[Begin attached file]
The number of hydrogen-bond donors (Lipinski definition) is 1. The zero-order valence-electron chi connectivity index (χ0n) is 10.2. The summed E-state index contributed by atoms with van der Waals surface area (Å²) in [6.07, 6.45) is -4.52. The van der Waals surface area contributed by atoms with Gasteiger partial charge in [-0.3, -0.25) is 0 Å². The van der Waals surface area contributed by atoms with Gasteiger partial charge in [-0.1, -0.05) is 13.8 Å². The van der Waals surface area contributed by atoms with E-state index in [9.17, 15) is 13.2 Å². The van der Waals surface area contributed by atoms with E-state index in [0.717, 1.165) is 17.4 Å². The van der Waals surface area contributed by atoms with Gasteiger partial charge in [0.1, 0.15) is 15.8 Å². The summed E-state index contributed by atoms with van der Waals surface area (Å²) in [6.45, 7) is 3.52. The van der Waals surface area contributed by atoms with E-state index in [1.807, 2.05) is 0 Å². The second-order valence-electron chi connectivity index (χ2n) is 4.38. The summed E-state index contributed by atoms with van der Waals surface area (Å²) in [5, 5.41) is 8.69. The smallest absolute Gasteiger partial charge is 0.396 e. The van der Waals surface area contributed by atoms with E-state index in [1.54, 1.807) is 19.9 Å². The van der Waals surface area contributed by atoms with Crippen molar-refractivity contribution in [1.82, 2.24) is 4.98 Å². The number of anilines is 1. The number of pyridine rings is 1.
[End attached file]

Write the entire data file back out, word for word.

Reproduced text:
The number of hydrogen-bond donors (Lipinski definition) is 1. The zero-order valence-electron chi connectivity index (χ0n) is 10.2. The summed E-state index contributed by atoms with van der Waals surface area (Å²) in [6.07, 6.45) is -4.52. The van der Waals surface area contributed by atoms with Gasteiger partial charge in [-0.3, -0.25) is 0 Å². The van der Waals surface area contributed by atoms with Gasteiger partial charge in [-0.1, -0.05) is 13.8 Å². The van der Waals surface area contributed by atoms with E-state index in [9.17, 15) is 13.2 Å². The van der Waals surface area contributed by atoms with E-state index in [0.717, 1.165) is 17.4 Å². The van der Waals surface area contributed by atoms with Gasteiger partial charge in [0.1, 0.15) is 15.8 Å². The summed E-state index contributed by atoms with van der Waals surface area (Å²) in [6.45, 7) is 3.52. The van der Waals surface area contributed by atoms with E-state index in [1.807, 2.05) is 0 Å². The second-order valence-electron chi connectivity index (χ2n) is 4.38. The summed E-state index contributed by atoms with van der Waals surface area (Å²) in [5, 5.41) is 8.69. The smallest absolute Gasteiger partial charge is 0.396 e. The van der Waals surface area contributed by atoms with E-state index in [1.54, 1.807) is 19.9 Å². The van der Waals surface area contributed by atoms with Crippen molar-refractivity contribution in [1.82, 2.24) is 4.98 Å². The number of anilines is 1. The number of pyridine rings is 1.